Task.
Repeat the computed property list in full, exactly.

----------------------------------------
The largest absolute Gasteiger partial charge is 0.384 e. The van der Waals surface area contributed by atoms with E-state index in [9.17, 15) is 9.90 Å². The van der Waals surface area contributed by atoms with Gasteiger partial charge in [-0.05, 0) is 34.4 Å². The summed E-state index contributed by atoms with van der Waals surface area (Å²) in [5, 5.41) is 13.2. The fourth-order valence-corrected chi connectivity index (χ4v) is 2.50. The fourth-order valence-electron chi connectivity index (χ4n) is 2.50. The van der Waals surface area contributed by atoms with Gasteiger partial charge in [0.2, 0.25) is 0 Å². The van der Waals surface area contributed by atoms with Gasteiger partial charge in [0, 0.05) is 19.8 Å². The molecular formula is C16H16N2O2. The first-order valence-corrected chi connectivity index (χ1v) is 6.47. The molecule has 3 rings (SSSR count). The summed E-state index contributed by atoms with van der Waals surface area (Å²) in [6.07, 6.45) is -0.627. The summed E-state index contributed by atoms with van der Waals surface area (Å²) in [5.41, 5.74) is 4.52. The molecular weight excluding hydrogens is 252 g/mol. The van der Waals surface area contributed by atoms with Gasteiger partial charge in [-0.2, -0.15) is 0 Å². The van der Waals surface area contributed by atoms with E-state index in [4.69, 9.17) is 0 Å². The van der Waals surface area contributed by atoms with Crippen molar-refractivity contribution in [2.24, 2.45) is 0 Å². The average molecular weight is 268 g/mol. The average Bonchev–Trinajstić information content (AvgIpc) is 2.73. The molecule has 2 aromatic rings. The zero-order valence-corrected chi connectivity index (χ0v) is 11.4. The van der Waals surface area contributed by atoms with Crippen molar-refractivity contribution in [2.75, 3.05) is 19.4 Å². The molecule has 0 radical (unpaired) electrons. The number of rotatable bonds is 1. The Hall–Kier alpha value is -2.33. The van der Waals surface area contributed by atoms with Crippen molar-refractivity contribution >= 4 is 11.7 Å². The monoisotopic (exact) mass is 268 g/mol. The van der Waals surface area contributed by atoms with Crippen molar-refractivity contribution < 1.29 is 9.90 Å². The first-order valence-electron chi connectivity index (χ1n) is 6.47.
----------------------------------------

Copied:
The largest absolute Gasteiger partial charge is 0.384 e. The van der Waals surface area contributed by atoms with E-state index in [9.17, 15) is 9.90 Å². The van der Waals surface area contributed by atoms with Gasteiger partial charge in [-0.05, 0) is 34.4 Å². The summed E-state index contributed by atoms with van der Waals surface area (Å²) in [5, 5.41) is 13.2. The fourth-order valence-corrected chi connectivity index (χ4v) is 2.50. The fourth-order valence-electron chi connectivity index (χ4n) is 2.50. The van der Waals surface area contributed by atoms with Gasteiger partial charge in [0.2, 0.25) is 0 Å². The van der Waals surface area contributed by atoms with Gasteiger partial charge in [0, 0.05) is 19.8 Å². The molecular formula is C16H16N2O2. The first-order valence-corrected chi connectivity index (χ1v) is 6.47. The molecule has 3 rings (SSSR count). The summed E-state index contributed by atoms with van der Waals surface area (Å²) in [6.07, 6.45) is -0.627. The summed E-state index contributed by atoms with van der Waals surface area (Å²) in [5.41, 5.74) is 4.52. The molecular weight excluding hydrogens is 252 g/mol. The van der Waals surface area contributed by atoms with Gasteiger partial charge in [-0.2, -0.15) is 0 Å². The van der Waals surface area contributed by atoms with E-state index in [4.69, 9.17) is 0 Å². The van der Waals surface area contributed by atoms with Crippen molar-refractivity contribution in [2.24, 2.45) is 0 Å². The average molecular weight is 268 g/mol. The average Bonchev–Trinajstić information content (AvgIpc) is 2.73. The molecule has 2 aromatic rings. The zero-order valence-corrected chi connectivity index (χ0v) is 11.4. The van der Waals surface area contributed by atoms with Crippen molar-refractivity contribution in [2.75, 3.05) is 19.4 Å². The molecule has 0 radical (unpaired) electrons. The number of rotatable bonds is 1. The Hall–Kier alpha value is -2.33. The van der Waals surface area contributed by atoms with Crippen molar-refractivity contribution >= 4 is 11.7 Å². The monoisotopic (exact) mass is 268 g/mol. The van der Waals surface area contributed by atoms with Crippen molar-refractivity contribution < 1.29 is 9.90 Å². The first-order valence-electron chi connectivity index (χ1n) is 6.47.